On the 19th of April I contributed to the ‘virtual space‘ event held by Passenger Films, combining short talks and film screenings that addressed the theme of ‘the virtual’. Passenger Films is a series of public events initiated by Amy Cutler, a cultural geographer at Royal Holloway, and supported by UCL UrbanLab, that combine talks and film screenings. I had the privilege of speaking alongside Rob Kitchin, Director of the National Institute of Regional and Spatial Analysis (Republic of Ireland) and co-author of ‘Code/Space: Software and Everyday Life‘.
I am indebted to @furtherfield for posting a link to the blog communication+1, which has a YouTube video of Alexander Galloway giving a talk, at the at the University of Massachusetts Amherst (December 2nd, 2011), on ‘Deleuze and Computers’.
The inimitable Galloway identifies Deleuze’s “Postscript on the Societies of Control” as a highly significant piece of thinking about life in a digitally mediated society. The talk is really interesting and I have reproduced below most of the post from communication+1, including the YouTube video:
Could it be? Could it be that Deleuze’s most lasting legacy will lie in his “Postscript on Control Societies,” a mere 2,300 word essay from 1990? Such a strange little text, it bears not the same Deleuzean voice so familiar from his other writings. Cynics will grumble it falls short of the great books of ’68-’69 or the radical collaborations with Félix Guattari during the 1970s. In the “Postscript” he indicts capitalism by name. He raises his wrath against corporations and television shows. Yet his frame includes the culture at large, not just the mode of production. He talks about snakes and surfers and other features of the dawning millennium. He references such figures as Roberto Rossellini, Paul Virilio, Franz Kafka, and most importantly Michel Foucault. He tells us exactly what is wrong with the business sector, as well as with the prisons, schools, and hospitals. It reads almost like a manifesto, the “Manifesto on Control Societies.” In this talk we will investigate the last few years of Deleuze’s life, a period in which he elaborates, however faintly, an image of what it means to live in the information age.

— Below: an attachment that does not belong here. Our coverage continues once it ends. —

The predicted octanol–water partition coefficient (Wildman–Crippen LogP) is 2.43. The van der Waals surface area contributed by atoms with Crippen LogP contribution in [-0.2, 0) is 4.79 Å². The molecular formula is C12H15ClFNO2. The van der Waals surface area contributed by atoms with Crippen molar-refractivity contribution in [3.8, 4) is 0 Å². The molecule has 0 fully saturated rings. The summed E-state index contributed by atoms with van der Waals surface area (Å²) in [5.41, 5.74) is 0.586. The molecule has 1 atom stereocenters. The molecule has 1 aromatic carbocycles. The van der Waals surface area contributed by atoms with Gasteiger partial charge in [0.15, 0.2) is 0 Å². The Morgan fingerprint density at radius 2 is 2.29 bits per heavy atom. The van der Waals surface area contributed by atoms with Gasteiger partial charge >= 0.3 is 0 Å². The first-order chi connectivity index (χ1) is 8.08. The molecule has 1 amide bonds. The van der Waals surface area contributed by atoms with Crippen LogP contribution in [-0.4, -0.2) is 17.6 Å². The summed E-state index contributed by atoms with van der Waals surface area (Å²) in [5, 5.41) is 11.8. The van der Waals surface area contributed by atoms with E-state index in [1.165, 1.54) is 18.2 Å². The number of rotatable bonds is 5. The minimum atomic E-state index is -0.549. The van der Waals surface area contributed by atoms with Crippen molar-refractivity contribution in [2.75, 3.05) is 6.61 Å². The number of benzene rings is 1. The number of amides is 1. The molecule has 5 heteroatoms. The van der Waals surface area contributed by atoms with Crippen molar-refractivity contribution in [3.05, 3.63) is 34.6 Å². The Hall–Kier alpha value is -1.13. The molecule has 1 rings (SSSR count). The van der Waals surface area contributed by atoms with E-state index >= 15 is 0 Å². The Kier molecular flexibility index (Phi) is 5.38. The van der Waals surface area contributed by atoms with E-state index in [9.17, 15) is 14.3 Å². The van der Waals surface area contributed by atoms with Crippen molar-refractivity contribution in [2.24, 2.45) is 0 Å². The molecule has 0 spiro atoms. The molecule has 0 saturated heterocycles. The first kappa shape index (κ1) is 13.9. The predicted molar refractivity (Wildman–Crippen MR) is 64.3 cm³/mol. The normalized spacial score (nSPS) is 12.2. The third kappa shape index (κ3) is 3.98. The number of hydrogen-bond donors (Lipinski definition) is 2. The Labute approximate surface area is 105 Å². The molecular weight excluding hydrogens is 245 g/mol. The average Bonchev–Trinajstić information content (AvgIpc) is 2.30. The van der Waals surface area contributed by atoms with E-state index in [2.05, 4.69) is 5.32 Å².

This talk was made possible by the UMass Graduate School, the University Libraries, UMass Free Culture, and the Department of Communication.
Recorded by JC Sawyer, produced by Zach McDowell
I am slowly but surely working my way through Bernard Stiegler’s writings, and really enjoying doing so. These notes are just a way of distilling some the themes I’ve encountered and I haven’t posted anything for a while on this blog. My understanding of Stiegler’s work, such as it is(!), is in large part thanks to my colleague Patrick Crogan, with whom I have been convening a Stiegler reading group at UWE. We have a blog at: technophilia.wordpress.com – which is worth checking out! Continue reading “Reading Bernard Stiegler”
Clive Barnett recently blogged about an interview with philosopher (and native Tunisian) Mehdi Belhaj Kacem over on lacan.com a website I find nearly impossible to navigate(!). In the interview Kacem is rather damning of Badiou (whom I believe he previously had worked with):
It’s obvious that Badiou and Zizek, who reacted very late to the first positive event of historical and global scope of the twenty-first century, know absolutely nothing about the situation, although, in Badiou’s case, it’s truly spectacular: almost like Sarkozy he manages to talk about the Tunisian revolution as if it were no more than some “riots.” He says: “maybe some interesting utterances will come out of this, let’s wait and see”¦” He’s completely out of it.
The whole interview is an interesting read and I need to reflect on this a little more before passing serious comment but I wanted to point people towards it: http://www.lacan.com/thesymptom/?page_id=1046